Marc Rotenberg, director of the Electronic Privacy Information Center, which organized the letter, admits that it's unlikely that opt-in will succeed soon. No antispam bill in Congress with which either of us are familiar (there are nearly a dozen so far, so it's difficult to keep track of all of them) mandates opt-in, thanks in no small part to the DMA's influence. Still, says Rotenberg, the DMA seems "to be repeatedly behind the curve," and the political winds are shifting.

Maybe. The European Union, which tends to be far more regulatory than the United States government, did adopt opt-in and has set a deadline of Nov. 1 for e-mail marketers to comply. Last week, the DMA condemned the move: "The EU's policy simply does not help either businesses or consumers...Banning commercial e-mail keeps the consumers in the dark about new products and opportunities. It will only stop e-mail from legitimate companies because the real spammers are not going to pay attention to any law."

In the United States, a few Democrats seem sympathetic to opt-in. During a recent U.S. House of Representatives hearing, Rep. Robert Scott, D-Va., wondered whether "there should be an unlimited right to fill up your mailbox with e-mail." In the Senate, Vermont's Patrick Leahy, the senior Democrat on the Judiciary committee, said in a floor statement last month that he'd like to see "an opt-in system, whereby bulk commercial e-mail may only be sent to individuals and businesses who have invited or consented to it."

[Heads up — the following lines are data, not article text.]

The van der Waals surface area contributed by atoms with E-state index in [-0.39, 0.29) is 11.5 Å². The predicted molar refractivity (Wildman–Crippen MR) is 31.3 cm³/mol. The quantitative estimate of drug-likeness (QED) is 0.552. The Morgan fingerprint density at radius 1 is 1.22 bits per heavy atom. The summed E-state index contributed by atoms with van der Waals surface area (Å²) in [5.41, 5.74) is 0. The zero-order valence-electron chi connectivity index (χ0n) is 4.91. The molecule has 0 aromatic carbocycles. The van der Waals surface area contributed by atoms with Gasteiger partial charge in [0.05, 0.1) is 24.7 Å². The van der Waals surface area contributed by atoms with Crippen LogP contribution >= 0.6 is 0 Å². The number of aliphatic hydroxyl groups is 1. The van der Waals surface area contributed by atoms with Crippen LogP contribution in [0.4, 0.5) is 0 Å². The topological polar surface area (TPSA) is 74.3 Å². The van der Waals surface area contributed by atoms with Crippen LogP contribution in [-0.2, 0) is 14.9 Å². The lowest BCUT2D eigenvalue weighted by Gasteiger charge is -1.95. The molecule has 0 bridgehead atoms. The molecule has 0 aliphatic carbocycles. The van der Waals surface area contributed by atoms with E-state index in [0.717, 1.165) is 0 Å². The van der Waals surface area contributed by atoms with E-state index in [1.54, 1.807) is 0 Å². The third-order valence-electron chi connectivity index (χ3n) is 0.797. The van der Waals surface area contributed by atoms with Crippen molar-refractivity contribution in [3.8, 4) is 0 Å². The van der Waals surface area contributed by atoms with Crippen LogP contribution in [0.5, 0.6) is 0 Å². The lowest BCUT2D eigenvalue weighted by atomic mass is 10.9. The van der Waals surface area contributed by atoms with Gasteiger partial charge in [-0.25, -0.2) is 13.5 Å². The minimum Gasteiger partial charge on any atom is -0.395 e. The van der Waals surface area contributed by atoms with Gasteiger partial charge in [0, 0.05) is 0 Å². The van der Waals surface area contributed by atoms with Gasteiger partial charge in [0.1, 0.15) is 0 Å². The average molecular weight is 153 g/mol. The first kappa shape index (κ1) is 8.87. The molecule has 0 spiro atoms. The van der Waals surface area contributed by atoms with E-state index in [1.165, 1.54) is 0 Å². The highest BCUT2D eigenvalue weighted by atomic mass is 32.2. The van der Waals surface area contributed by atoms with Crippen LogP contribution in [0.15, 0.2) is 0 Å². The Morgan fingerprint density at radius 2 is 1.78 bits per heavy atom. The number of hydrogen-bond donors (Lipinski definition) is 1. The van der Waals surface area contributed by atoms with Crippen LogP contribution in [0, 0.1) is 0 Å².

The DMA chose not to respond to repeated requests for comment on Friday. Isaacson, the former DMAer who now runs an e-mail consulting firm, predicts that there's no chance that Congress will enact an opt-out law for spam.

"If you look at the legislation, it's mostly meeting the DMA's concerns," Isaacson said. "Antispam advocates can rally all they want. At the end of the day, this legislation is going to pass, and it's going to have the DMA's stamp of approval. It will be opt-out. In many ways, it will legitimize spam. We'll see a great influx of your grey-type marketers sending more opt-out email."

Isaacson's right. By preempting state laws, federal legislation may effectively give any e-mail marketer the right to repeatedly spam everyone on the Internet until the hapless recipient clicks on the "unsubscribe" link. Think about it: Every one of the millions of small businesses, nonprofits, charities, and religious groups is a potential spammer.